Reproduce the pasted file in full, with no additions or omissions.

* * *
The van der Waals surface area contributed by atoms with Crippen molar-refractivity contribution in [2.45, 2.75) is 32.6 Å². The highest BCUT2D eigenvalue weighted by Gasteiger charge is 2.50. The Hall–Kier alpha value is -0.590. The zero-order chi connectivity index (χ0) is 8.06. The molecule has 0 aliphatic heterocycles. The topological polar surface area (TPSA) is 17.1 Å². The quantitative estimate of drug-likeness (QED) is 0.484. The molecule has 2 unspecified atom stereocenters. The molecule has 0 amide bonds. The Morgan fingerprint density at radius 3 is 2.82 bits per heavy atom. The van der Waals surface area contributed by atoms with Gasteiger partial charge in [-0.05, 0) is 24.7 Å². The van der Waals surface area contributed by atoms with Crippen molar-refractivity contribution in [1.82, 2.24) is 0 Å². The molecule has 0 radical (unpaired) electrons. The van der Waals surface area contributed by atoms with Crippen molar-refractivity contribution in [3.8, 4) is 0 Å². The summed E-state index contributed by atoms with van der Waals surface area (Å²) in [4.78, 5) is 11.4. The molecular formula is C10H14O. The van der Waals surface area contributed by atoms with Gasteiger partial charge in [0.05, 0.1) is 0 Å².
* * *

The van der Waals surface area contributed by atoms with Crippen molar-refractivity contribution in [2.45, 2.75) is 32.6 Å². The highest BCUT2D eigenvalue weighted by Gasteiger charge is 2.50. The Hall–Kier alpha value is -0.590. The zero-order chi connectivity index (χ0) is 8.06. The molecule has 0 aliphatic heterocycles. The topological polar surface area (TPSA) is 17.1 Å². The quantitative estimate of drug-likeness (QED) is 0.484. The molecule has 2 unspecified atom stereocenters. The molecule has 0 amide bonds. The Morgan fingerprint density at radius 3 is 2.82 bits per heavy atom. The van der Waals surface area contributed by atoms with Gasteiger partial charge in [-0.05, 0) is 24.7 Å². The van der Waals surface area contributed by atoms with Crippen molar-refractivity contribution in [1.82, 2.24) is 0 Å². The molecule has 0 radical (unpaired) electrons. The van der Waals surface area contributed by atoms with Crippen molar-refractivity contribution in [3.8, 4) is 0 Å². The summed E-state index contributed by atoms with van der Waals surface area (Å²) in [4.78, 5) is 11.4. The molecular formula is C10H14O. The van der Waals surface area contributed by atoms with Gasteiger partial charge in [0.05, 0.1) is 0 Å².